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JUDE 3.-Ye should contend earnestly for the faith which was once
delivered unto the saints.
Three hundred years, my brethren, have nearly rolled away, since the glorious Reformation worked so vast a change in the character of Christendom. Liberty of thought, liberty of speech, liberty of action, were established, where despotism the most absolute had for centuries prevailed. The rights of conscience, after a long and searful struggle, triumphed over the force of superstition. The marvellous empire of the Papacy, which had attained a height far above the loftiest earthly throne, lost its dazzling lustre, and the iron rod of its dominion was broken, as it was fondly hoped, to bruise no more.
I shall not occupy your time by an attempt to develop the results of the revolution, which this great event accomplished in the civil and the mental history of man. How the hardwon jewel of religious freedom glanced its varied light upon every other subject, and gave a portion of its own hue to all the processes of thought;--how every region of philosophy felt the inspiring influence, and intellectual life, in all its freshness and its energy, burst forth, rejoicing, from the trammels which had fettered it so long;-how civil despotism, and every form of prescriptive injustice, were compelled to listen to the voice of bold remonstrance, until, one after another, the hoary abuses of time-honoured tyranny were abandoned, and government was acknowledged to be, not a prerogative insti- .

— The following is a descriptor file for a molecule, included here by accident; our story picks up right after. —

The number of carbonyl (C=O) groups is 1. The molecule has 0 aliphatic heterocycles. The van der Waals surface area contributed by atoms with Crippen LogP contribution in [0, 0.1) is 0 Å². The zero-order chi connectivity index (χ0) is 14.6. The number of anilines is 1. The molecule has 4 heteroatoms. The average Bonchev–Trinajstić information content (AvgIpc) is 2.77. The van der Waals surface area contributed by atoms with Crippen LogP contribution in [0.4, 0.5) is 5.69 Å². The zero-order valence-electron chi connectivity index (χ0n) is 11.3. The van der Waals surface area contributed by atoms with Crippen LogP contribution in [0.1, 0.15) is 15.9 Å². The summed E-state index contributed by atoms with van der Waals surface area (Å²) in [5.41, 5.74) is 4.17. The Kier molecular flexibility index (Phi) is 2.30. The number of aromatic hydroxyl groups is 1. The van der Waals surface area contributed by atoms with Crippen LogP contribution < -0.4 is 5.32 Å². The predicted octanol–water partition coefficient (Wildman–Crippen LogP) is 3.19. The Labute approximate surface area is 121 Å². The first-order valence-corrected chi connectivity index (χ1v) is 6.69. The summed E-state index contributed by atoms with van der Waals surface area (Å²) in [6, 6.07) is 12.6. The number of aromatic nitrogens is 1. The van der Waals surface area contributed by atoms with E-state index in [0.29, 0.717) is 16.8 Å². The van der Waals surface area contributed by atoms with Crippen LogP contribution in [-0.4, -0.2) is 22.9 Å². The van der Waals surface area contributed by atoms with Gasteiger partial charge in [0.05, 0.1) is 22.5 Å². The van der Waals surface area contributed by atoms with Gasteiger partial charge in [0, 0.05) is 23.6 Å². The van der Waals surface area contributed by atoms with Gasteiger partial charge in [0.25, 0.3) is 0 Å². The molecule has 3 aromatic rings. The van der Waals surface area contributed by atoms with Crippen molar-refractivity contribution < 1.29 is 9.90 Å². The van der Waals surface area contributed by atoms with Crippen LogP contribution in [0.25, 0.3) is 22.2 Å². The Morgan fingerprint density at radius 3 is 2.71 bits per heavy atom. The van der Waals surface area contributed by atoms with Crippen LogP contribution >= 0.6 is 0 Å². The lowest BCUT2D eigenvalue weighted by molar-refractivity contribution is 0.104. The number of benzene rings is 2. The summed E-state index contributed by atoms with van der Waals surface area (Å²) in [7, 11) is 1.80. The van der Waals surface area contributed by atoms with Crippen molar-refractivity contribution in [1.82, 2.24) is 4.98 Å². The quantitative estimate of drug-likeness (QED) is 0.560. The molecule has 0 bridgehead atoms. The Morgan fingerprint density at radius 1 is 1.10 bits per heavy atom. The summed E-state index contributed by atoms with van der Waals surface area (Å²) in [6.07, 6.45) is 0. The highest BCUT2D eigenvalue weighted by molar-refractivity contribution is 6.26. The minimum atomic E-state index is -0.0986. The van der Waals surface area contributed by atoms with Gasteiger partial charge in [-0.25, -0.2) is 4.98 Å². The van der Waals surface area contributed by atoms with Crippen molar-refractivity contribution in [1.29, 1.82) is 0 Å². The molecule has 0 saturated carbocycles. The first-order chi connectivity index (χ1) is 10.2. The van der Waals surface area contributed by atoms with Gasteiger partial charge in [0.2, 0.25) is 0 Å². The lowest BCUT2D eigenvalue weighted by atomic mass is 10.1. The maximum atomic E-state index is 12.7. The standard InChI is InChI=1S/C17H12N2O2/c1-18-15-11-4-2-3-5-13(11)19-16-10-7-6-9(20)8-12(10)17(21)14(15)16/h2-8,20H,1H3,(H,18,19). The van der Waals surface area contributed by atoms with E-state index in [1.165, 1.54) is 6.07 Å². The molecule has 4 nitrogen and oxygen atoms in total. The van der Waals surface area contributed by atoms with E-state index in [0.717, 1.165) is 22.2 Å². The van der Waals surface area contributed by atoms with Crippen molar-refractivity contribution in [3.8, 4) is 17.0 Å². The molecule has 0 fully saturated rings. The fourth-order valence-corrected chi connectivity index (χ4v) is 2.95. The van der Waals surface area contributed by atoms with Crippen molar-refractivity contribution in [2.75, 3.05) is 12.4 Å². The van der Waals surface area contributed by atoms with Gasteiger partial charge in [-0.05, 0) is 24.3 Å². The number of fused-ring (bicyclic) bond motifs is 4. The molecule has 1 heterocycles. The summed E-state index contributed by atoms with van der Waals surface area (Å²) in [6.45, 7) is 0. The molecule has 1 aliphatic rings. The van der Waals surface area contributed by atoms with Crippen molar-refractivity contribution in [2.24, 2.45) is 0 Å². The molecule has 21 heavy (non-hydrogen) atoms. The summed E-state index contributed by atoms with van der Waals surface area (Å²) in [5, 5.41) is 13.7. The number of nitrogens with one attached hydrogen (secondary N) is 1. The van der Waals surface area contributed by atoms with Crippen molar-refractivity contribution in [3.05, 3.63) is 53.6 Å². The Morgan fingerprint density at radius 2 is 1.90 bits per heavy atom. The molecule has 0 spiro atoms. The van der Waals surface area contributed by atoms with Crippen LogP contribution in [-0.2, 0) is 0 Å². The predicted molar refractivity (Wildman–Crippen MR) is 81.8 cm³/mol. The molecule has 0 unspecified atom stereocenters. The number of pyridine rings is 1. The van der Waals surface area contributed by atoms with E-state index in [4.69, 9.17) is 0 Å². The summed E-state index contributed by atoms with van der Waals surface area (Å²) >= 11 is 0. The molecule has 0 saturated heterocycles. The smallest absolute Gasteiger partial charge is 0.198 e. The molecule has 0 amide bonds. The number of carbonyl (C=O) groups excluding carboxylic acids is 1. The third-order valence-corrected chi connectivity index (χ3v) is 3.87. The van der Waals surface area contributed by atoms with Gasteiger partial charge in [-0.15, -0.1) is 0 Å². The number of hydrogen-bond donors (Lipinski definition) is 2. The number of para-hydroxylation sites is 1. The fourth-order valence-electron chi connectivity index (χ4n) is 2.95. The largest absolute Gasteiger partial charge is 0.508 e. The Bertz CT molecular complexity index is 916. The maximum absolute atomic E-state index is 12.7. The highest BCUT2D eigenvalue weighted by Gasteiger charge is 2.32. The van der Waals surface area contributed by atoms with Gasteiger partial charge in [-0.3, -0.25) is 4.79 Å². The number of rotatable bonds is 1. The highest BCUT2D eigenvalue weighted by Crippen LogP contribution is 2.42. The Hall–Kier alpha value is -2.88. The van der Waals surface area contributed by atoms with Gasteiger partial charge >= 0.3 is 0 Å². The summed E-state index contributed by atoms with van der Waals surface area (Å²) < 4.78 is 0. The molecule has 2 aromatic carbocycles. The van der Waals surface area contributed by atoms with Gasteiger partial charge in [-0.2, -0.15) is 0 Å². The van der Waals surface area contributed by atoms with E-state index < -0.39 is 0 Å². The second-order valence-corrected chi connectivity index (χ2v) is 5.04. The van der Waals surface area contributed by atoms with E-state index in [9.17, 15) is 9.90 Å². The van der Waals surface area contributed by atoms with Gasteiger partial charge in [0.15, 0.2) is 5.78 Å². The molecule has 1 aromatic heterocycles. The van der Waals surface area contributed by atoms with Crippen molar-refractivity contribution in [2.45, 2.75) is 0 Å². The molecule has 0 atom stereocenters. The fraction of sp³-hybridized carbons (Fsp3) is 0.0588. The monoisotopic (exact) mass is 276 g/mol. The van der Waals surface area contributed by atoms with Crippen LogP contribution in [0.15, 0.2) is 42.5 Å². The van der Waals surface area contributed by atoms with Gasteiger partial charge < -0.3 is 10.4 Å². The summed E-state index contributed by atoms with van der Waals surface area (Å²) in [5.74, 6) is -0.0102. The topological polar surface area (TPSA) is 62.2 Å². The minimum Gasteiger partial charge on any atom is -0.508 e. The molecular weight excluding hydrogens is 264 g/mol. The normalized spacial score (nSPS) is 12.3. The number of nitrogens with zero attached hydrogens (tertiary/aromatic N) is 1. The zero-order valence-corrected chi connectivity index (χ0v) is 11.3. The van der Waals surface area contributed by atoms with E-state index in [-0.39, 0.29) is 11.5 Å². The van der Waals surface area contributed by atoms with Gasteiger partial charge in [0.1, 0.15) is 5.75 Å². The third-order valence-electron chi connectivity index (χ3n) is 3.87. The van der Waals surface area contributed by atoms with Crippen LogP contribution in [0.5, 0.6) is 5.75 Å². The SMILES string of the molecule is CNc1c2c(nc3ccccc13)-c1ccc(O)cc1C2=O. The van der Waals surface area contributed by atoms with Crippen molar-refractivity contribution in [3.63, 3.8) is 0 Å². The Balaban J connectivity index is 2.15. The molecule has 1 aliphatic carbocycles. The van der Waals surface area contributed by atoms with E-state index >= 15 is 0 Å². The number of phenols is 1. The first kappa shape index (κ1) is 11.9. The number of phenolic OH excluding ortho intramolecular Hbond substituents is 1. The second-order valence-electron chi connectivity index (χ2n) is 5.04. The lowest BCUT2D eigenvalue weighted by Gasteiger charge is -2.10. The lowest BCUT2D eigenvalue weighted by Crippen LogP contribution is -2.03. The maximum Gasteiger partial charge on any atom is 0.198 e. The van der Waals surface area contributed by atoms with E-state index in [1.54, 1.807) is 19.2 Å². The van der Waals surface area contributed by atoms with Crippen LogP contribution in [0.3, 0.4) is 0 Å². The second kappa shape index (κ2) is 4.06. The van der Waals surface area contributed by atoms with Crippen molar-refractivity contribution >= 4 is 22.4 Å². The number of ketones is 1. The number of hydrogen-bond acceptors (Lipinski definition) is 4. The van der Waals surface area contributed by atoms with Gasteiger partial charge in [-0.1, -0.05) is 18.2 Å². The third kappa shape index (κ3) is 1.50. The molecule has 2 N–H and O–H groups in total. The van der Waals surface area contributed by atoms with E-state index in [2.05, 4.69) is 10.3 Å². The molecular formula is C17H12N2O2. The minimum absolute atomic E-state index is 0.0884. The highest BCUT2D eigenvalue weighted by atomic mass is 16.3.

tuted for the aggrandizement of the few, but a solemn trust held for the benefit of the many ;-how these and similar advantages in the whole complicated frame-work of society were the consequences, directly or indirectly, of the Reformation, has been often proved by far more eloquent tongues than mine; and it is no part of my present purpose to repeat the demonstration. Rather let me confine myself to the track which belongs to my office, and inquire what has been the result upon those interests which so far transcend the highest aims of earthly sagacity--the interests of the Church of God.